Our foxhunting blogger Gretchen Pelham, an MFH with the Tennessee Valley Hunt, is back with another humorous tale from their latest outing.
Top photo: Ryan and Smoke clearing a perfectly normal coop on the bank of the Holston River. Photo by Gretchen Pelham, MFH.
The first Saturday in December the Tennessee Valley Hunt was at one of our oldest fixtures, Riverplains just east of Knoxville, TN. The day was promised to be warm and sunny, and true to the forecast it was a glorious day. Scenting was challenged by the warmth, but our Penn-Marydels still found the game for us.
I had missed two weeks of hunting (YIKES!) due to a horrible back. Remember this: When you already have a bad disk, never insult it. And never insult a disk over and over expecting it to blow rainbow kisses towards you. After falling off from a deer hunter playing chicken with my pony and wrestling heavy, wet blankets my disk started spewing obscenities at me. And I back at it. It was not a pretty sight.
So after two weeks I had had enough of the disk’s bad attitude and promptly began ignoring it. It was not the smartest thing I have ever done, but I arrived at Riverplains in my scarlet coat to lead First Flight. It was the first time I had been in the saddle in over two weeks. My disk actually did pretty well; it must have missed hunting as much as I had. And my hunt pony ignored the two times I completely messed up the approach of two coops. He jumped them anyway. Bless him.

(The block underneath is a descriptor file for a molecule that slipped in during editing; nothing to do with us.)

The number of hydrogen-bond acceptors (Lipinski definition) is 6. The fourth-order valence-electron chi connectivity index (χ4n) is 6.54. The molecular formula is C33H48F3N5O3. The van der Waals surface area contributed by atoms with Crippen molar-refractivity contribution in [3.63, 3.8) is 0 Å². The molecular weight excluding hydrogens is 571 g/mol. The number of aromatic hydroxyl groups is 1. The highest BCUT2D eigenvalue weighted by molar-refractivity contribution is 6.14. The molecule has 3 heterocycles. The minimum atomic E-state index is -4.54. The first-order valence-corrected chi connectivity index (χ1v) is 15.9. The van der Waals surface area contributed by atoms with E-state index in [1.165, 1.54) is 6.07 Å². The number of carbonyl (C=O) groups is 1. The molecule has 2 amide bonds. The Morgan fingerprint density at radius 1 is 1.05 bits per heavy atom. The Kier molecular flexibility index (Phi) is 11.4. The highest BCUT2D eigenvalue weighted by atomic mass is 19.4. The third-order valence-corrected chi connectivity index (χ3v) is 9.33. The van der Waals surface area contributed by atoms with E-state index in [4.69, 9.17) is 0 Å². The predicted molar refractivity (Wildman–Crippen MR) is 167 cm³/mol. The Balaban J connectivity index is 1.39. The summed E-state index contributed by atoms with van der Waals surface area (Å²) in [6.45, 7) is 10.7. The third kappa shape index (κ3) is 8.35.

I had with me a small field of three die-hard hunters in First Flight. Judith and Julie were old timers on their made hunt horses. However, Ryan is only in his second year hunting. And this is his first season going First Flight. Same for his horse, Smoke.
When Ryan started hunting last season his horse had been ridden outside of an arena all of six times. The first water-filled ditch the gelding saw freaked out his little equine brain. I was leading Hilltoppers that day with Ryan. Now the ditch was only six inches deep and about a foot wide, so this was no grand canyon. But Smoke was not convinced of that fact. I held up the Field to help Ryan get over it. At one point Ryan said that he would just go around, but I wouldn’t let him. It was the beginning of the season, and I knew if he gave up then Smoke would always have an issue with ditches. Not a good trait for a hunt horse in East Tennessee.